Female fronted metal bands are, sadly, lumped into two categories; those who treat their singer as a gimmick, and those who provide operatic qualities men can't manage on their own. It's a gross over-simplification, but a large swath of the bands do fall into those categories. What is most disappointing is how little room there is in the current scene for a band to play classic heavy metal with a female voice. There are a few bands doing it, but none muster a fraction of the attention even second-rate male dominated bands lay claim to.
Huntress may be the exception to all of this. They managed, with their debut “Spell Eater”, to make people stand up and take notice. Here was a traditional metal band, that happened to be fronted by a woman, that still managed to kick ass. A year later, they strike while the iron is hot, unleashing “Starbound Beast”.
After the obligatory intro piece, “Blood Sisters” is a clever twist on the clichéd blood brothers concept, although the title is the best thing about the song. The riffing sticks with basic chugging, while vocalist Jill Janus shouts her way through a song without much in the way of melody. Her throaty roar is not what you would expect, but is undeniably metal. Unfortunately, she gives herself nothing to work with, even when juxtaposed with the brief sections of her harsher screams.
The next song, co-written with the living legend Lemmy, is the sort of thing that leads bands like Huntress to be relegated to back-burner status. “I Want To Fuck You To Death” might on the surface seem like an anthem of empowerment, but it goes too far in sexualizing the material and bringing the band closer than they want to be to accusations of gimmickry. It's a shame, not just for the sociological reasons, but because the song is a damn fine bit of classic metal that would be amazing with a different set of lyrics.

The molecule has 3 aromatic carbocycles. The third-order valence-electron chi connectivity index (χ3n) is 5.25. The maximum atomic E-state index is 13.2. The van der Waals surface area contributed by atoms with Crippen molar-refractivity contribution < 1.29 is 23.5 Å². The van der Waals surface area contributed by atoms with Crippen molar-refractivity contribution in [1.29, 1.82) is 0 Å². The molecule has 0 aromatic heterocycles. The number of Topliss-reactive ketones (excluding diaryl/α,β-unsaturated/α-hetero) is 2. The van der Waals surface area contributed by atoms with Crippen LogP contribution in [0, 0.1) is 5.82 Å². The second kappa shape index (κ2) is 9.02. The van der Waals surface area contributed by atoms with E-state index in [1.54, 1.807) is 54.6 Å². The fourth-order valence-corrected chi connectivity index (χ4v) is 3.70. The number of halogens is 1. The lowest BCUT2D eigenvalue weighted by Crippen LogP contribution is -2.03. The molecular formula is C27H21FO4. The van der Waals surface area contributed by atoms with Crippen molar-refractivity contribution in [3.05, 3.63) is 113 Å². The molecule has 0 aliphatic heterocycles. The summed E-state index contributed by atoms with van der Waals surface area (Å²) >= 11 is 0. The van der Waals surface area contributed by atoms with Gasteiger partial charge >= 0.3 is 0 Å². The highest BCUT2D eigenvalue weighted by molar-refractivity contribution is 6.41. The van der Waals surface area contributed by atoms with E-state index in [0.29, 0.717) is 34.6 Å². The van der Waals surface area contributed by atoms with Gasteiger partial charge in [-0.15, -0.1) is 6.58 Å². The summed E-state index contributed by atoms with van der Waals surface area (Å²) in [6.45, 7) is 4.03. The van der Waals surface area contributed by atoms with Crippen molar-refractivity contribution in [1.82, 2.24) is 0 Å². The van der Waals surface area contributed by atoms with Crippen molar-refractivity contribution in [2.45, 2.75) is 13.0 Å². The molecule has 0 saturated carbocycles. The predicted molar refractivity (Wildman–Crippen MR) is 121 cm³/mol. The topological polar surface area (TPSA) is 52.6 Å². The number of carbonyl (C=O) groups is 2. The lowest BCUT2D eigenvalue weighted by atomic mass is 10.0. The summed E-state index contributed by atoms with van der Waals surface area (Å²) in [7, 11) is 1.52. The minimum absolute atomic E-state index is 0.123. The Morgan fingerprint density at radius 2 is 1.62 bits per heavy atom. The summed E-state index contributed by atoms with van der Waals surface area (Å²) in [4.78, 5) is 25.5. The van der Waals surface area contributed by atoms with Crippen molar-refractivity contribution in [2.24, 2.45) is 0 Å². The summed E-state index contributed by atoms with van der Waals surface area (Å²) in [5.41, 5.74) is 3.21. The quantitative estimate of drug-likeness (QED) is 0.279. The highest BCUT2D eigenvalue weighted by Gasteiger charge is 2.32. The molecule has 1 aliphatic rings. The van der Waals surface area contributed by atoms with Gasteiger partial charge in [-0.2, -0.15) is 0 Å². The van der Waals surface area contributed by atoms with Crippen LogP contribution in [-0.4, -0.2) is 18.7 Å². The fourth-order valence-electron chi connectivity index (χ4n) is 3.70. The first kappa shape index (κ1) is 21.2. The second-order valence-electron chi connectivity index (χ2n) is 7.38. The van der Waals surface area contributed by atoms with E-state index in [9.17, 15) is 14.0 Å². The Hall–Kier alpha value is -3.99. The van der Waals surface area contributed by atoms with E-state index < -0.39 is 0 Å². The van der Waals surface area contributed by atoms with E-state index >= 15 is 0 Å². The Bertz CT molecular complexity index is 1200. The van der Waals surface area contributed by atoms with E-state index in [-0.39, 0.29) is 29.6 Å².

The rest of the album struggles to live up to that catchy blast, instead moving along as a workmanlike album of standard-fare heavy metal that doesn't really offer up much that makes it stand apart from any other similar record. The riffing is so textbook that you can almost get ahead of the song as it unfolds, and the vocals rarely offer up much that will stick in your head. The title track takes a stab at being a bit more epic, but slowing down the delivery and stretching out the notes isn't the same thing as being truly grand, so the song never reaches the level it tries to achieve.
The most puzzling aspect of the album is the band's inability to give Jill Janus the material she deserves. Her vocals are the band's best selling point, one of the few voices I've heard that can satisfy even those stubborn fans who don't think women belong in heavy metal, but the melodies she and the band write do little to show her off. I can't say whether it was a strategic decision, or if the band lacks the necessary songwriting chops, but the band goes through the album with one arm tied behind their back.
There are good songs on “Starbound Beast”, and the record is still enjoyable, but throughout the whole thing I had a yearning for more. All the elements could have been sharpened just a bit, and the end result could have been killer. But based on what I hear, “Starbound Beast” is wasting the talent the band obviously contains.